Should it matter that Ryan Russell is dating a white man? Absolutely not! Does it matter? Unfortunately, yes. Though, not for the reason you think.
Yesterday, we shared with you the fact that football player Ryan Russell, who’s currently acting as a free agent defensive end, came out as bisexual through an interview with ESPN. In the interview, Russell explained his plan as twofold: to return to the NFL and to live life as an openly bisexual man.
“Today, I have two goals: returning to the NFL, and living my life openly,” Russell said in the interview. “I want to live my dream of playing the game I’ve worked my whole life to play, and being open about the person I’ve always been.”
In addition to sharing the fact that he’s bi, Russell also revealed that he’s dating a man. Unfortunately, many people, and especially Black men, were upset to see that Russell’s 27-year-old boyfriend is a white man.
“Wanted to be excited that Ryan Russell came out as bisexual. As a proud Black, East Asian, and Caribbean bi dude I was happy that another person of color had broken down that wall but alas, you guessed it, his partner is white. This shit is sick and an epidemic at this point,” wrote one disgruntled Twitter user.
“If another Black man comes out as gay or bisexual and dating a white man, I’m going to be so… not surprised,” wrote another.
And these commenters weren’t alone.
These NFL players are really something. I went to look up Ryan Russell and guess what? His boyfriend is white
— . (@shOoObz) August 30, 2019
It’s so wild to me
— . (@shOoObz) August 30, 2019
I’m starting to feel like the whole black men dating white women in favor of black women also applies to gay men cause………………………………yeah.
— Red Bob Kelly (@castawayjewels) August 29, 2019
A (Not So) Secret Race & Dating Issue?
But what’s with all the anger? Why can’t Ryan Russell just be happy and in love? Well, it’s not so much about the individual as it is about the ongoing trend of Black men dating white men and women. To first tackle this issue, we need to look at our straight peers.
Back in 2014, OkCupid released a much-talked-about study stating that Black women were at the bottom of the dating pool (next to Asian men). This mirrored constant conversation of how Black men were choosing to date outside of their race. While this isn’t necessarily a bad thing at a first glance, an increasing number of Black men choosing to not date Black women means that Black women are being left in the cold.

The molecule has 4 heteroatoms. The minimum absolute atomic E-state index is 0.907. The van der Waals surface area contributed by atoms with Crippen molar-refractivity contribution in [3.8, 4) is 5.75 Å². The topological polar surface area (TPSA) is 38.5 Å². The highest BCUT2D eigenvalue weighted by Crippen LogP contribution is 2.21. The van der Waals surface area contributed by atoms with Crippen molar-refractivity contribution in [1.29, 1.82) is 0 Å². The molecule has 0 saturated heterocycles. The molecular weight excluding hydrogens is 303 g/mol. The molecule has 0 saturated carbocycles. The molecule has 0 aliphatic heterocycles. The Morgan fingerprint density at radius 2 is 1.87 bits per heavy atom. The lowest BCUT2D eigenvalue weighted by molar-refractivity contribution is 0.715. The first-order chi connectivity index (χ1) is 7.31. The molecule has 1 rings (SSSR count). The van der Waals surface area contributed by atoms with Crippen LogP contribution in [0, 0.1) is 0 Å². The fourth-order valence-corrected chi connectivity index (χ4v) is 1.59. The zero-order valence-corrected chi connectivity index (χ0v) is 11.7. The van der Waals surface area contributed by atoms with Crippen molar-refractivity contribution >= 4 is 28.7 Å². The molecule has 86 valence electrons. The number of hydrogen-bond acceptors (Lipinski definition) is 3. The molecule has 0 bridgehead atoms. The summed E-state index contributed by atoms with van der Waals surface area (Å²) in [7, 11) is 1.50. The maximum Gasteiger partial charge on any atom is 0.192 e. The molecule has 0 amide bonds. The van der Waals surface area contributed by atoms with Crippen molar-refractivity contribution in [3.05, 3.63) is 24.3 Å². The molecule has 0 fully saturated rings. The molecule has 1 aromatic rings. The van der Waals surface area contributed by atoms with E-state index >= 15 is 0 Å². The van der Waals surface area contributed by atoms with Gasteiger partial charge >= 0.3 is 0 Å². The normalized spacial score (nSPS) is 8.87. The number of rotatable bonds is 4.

This problem has then been spotlighted by many celebrity couples. Taye Diggs and Idina Menzel (before they broke up), Omari Hardwick and Jennifer Pfautch, Sidney Poitier and Joanna Shimkus, Lamar Odom and Khloe Kardashian, Kanye West and Kim Kardashian (basically all the black men dating the Kardashians/Jenners), James Earl Jones, Charles Barkley and Maureen Blumhardt, Alfonso Ribeiro and Angela Unkrich, and many more.
Tv host and comedian Nick Cannon then spoke to BET about the phenomenon. He shared the perspective that dating and marrying a white woman is a success symbol for Black men.
“White women are looked at as success,” he said. “In America, we see a white woman — ‘I couldn’t have you. My daddy couldn’t have you. My granddaddy couldn’t have you. I would get killed even looking at you.’ So, now, if I play for the NBA, I want ’em all.”
So a black NFL player just came out as an openly bisexual man, reveals his relationship on Instagram, and his man is white. Do black gay/bisexual men with money, power, or celebrity status date black AT ALL? Genuinely curious, because the answer seems to be no.
— Jordan ♓️ (@jcole_x2) August 29, 2019
I’m not saying you shouldn’t date or be attracted to other races. However, why is it that these men NEVER are caught dating anyone black? There are plenty of successful black gay men out there… you mean to tell me there isn’t one that you found attractive enough to date?
— Jordan ♓️ (@jcole_x2) August 29, 2019
Which is the reason I asked? Literally all these men date exclusively white or outside of us? You can’t ignore it, so I question why this pattern exists. Collectively something is going on.
— Jordan ♓️ (@jcole_x2) August 30, 2019
Researchers See It Too
But this isn’t just some hallucination of bitter and single Black people. This is an occurrence documented by researchers as well.
A 2017 study by the Pew Research Center found that the amount of Black people engaging in interracial marriages is on the rise. In fact, the share of recently married Black newlyweds with a spouse of a different race or ethnicity has more than tripled since 1980.